September 4, 2015

The Generous Gift of Karma & How to Unwrap It.


courtesy of author, Elles Lihouis

“How people treat you is their karma; how you react is yours. With everything that has happened to you, you can either feel sorry for yourself or treat what has happened as a gift. Everything is either an opportunity to grow or an obstacle to keep you from growing. You get to choose.” ~ Dr. Wayne Dyer

With the passing of Dr. Wayne Dyer I would like to share one of his brilliant teachings with you, an understanding that continues to guide me in my life—the creation of our own karma as a gift.

As humans we all have the choice in how we are going to react to the circumstances around us. And how we react will in the end determine our fate.

Are we going to react with anger to somebody offending or hurting us? We’ll end up feeling angry and spiteful, damaging the relationship with the other and damaging our own peace of mind.

Are we going to react with desperation about a changing situation? We’ll end up feeling desperate and helpless, stifling ourselves and going nowhere.

The choice we have to determine our reactions is a huge responsibility and a big blessing, a generous gift at the same time.

Only we are responsible for our actions and reactions, so let’s choose sensibly.

Only we are gifted with the capacity to choose, so let’s choose lovingly.

Now that’s easier said than done, I know. I’ve been there more than once (and still go there). Even if it is our genuine intention to respond sensible and lovingly at all times, there are circumstances that are just incredibly challenging—especially in relationships.

So what to do? How do we control ourselves and choose our actions sensibly and lovingly when we feel challenged?
I think the key here is the awareness that we can not negotiate human behavior. People do what they do because that’s what they do. That is it. And often people don’t have another way to do what they do. It’s up to us to realize that we can’t bargain with human behavior; it will get us nowhere.

And with this realization, that people do what they do because they simply don’t have any other way of doing, comes letting go and not judging. Letting go of the expectations we place upon others, and not judging the behavior of others.

A story one of my teachers once told me illustrates this well I think:

There once was a boatman who had to cross the river late at night, all alone with a big load. It was pitch dark, the moon had disappeared behind the clouds. The boatman knew the way well, so he lit his little lantern on the front of the deck and set out confidently.

Suddenly, half way, a big bang. Another boat had crashed into him. Another boat with no light on his side of the waterway. The boatman, first stunned, now jumped up in anger and started tearing into the other boat. How could this other boatman be so stupid. No light at night, on his side of the waterway—had he no sense?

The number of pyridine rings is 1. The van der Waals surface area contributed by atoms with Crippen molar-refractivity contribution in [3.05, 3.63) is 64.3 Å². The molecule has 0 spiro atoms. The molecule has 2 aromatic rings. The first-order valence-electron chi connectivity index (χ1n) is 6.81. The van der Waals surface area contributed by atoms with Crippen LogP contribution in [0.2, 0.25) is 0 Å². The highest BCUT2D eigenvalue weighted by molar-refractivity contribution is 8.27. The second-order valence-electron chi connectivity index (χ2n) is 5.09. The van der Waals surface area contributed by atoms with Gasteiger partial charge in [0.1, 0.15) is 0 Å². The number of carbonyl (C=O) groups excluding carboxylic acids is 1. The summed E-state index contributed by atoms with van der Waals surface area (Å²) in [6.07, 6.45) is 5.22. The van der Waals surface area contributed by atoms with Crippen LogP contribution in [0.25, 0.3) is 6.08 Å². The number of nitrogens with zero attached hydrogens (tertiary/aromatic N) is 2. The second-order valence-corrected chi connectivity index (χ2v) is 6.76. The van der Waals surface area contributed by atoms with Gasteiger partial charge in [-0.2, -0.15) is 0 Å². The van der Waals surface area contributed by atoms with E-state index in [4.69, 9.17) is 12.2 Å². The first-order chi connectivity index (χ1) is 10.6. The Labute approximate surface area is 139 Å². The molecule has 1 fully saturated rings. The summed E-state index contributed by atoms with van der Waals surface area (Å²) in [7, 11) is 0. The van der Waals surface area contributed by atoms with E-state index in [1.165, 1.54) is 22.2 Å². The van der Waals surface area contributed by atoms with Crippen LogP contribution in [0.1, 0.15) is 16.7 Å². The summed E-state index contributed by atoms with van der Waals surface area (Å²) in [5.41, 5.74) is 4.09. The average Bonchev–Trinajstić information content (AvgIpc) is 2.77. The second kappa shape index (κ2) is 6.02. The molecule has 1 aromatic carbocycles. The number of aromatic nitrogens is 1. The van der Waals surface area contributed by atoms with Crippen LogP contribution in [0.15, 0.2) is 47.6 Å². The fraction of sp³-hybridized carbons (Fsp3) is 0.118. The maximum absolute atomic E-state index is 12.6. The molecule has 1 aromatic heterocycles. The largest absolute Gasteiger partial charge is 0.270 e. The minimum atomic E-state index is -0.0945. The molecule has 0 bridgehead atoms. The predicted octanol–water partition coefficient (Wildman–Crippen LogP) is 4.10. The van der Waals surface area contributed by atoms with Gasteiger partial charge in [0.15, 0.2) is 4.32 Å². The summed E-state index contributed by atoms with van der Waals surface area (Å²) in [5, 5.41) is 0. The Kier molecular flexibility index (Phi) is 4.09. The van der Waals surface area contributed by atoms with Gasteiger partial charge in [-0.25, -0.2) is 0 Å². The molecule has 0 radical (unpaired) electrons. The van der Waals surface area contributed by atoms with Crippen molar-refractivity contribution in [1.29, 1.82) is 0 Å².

Silence, no reaction from the other side. Shouting and jumping up and down our boatman got even more agitated. Why did this other boatman not react? Was he drunk? He must be! Completely incompetent, that he was, for sure!
And our boatman booted to the front, raised his lantern to view the other boat and saw…an empty boat. It was an empty boat, adrift in the water, flowing with the tide that had bumped into his boat.

Feeling his anger fading into foolishness the boatman lowered his lantern and pushed the boat away, only to resume his way, the way he always went.

As the boatman gets angry with the empty boat adrift, we often feel agitated and angry when others do not treat us the way we want them to, when others behave in a way we do not want them to.

And the same way the boatman has to accept that the empty boat adrift has no other way but to flow with the tide, we have no other choice than to accept that others behave in certain ways, whether we like it or not.

And like the boatman allows the boat to go on drifting, all we can do is allow the others to be.

With this allowance letting others be comes release of our judgements and our expectations of the others. We just let them be and treat them as a gift, as an opportunity to grow, as Dr. Wayne Dyer put it.

And our unwanted feelings, our rising emotions of anger and frustration? Exactly the same. We sit with them and observe them, and as with the behavior of others, we don’t judge them.

Being aware of our rising emotions and treating them as an opportunity to grow, we start to develop our own capacity to choose our actions with sense and love.

Being aware of our rising emotions and treating them as a gift, we take responsibility for our actions and reactions, thereby taking full responsibility for ourselves.

That is the karma Dr. Wayne Dyer talks about—treating every opportunity as a gift, an opportunity to learn and taking full responsibility for our actions.

Yes, taking the responsibility, that’s a skill to be mastered, that’s for sure. But having the opportunity to take the responsibility, that’s a gift.

Because let’s face it, in the end it all comes down to taking up the challenge of this precious human life—with sense and love. And having the opportunity to do so, that’s a gift, that’s for sure.

Thank you Dr. Wayne Dyer.



Inspirational Words by Dr. Wayne Dyer & Oliver Sacks: A Tribute to 2 of the World’s Greats.


Author: Elles Lohuis

Editor: Travis May

Photo: Courtesy of Author

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